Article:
So...something as simple as the one-shoulder toga style gowns that have permeated in most collections in all major fashion centers presenting thus far (of even the inspiration towards Greek traditional dress foundations as per Hussein Chalayan) is honouring on both the level of acknowledging the Greeks as happens every Olympiad and in honour of what we see as threats to democracy, with the most glaring coming for a country whose central pride point is being the bastion of democracy: the USA. It is unfortunate and truly saddening to see a country so divided that has long broadcasted as wanting to uphold the tenets of democracy globally. And fashion notices this, as well as the divide which is, at times, even putting a demure, quiet strain within those in the grand family of fashion and design that must wrestle with what to do to keep the peace while respecting its individuality.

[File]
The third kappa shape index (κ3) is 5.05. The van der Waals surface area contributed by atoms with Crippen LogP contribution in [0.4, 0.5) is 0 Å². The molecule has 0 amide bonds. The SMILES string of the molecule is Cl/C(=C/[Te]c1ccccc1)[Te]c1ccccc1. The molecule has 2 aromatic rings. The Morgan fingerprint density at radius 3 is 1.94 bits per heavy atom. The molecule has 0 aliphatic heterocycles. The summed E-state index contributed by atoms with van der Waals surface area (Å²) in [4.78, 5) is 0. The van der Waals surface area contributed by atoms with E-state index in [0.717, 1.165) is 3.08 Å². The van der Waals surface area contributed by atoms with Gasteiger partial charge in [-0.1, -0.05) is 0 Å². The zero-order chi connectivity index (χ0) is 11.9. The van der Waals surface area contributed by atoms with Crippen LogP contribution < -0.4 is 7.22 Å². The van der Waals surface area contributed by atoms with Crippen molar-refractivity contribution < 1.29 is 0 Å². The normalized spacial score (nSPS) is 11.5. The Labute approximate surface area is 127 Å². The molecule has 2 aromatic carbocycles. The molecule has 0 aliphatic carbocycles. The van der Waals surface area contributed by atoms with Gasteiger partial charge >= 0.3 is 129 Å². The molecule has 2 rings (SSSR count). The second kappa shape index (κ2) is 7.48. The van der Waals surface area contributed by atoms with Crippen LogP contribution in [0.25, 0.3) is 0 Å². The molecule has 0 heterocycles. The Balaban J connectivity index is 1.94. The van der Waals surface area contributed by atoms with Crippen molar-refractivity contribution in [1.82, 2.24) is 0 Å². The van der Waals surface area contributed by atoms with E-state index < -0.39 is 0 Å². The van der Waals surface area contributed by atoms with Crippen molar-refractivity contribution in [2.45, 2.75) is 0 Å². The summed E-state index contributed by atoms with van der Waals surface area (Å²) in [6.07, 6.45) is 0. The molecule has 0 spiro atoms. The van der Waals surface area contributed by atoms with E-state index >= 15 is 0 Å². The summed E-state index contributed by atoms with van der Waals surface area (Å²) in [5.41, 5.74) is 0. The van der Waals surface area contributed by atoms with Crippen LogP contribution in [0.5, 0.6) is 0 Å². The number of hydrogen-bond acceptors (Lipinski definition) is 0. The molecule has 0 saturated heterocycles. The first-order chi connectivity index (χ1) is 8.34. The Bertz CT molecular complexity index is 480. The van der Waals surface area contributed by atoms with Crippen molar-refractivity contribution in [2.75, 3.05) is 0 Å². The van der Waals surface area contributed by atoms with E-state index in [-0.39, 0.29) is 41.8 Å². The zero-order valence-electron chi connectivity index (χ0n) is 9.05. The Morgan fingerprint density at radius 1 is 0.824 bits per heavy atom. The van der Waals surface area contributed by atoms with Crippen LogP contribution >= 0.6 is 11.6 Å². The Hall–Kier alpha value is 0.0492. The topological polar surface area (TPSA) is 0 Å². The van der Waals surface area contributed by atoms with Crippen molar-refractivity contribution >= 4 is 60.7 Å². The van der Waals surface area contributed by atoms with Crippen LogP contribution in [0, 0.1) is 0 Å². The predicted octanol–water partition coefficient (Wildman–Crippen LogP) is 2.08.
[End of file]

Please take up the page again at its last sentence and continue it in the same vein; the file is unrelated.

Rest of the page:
There are foreshadows of what is to come from designers showing thus far, and it is interesting to see what they are saying. We'll talk about that another time.

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Sunday, February 19th 2017

10:16 PM

Facets Of Engineered Inspiration

P  lease forgive how this starts...

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Now, let's return to your reason for reading.

The Fall Winter 2017/2018 collections are in full force with matters wrapping up in New York and London now capturing media attention, and one of the more prominent expressions is the clever articulation of deconstruction that has been taking place. Those who know fashion history have seen some clever technical expertise in the exploration of this design approach executed over the years when deconstruction has been explored.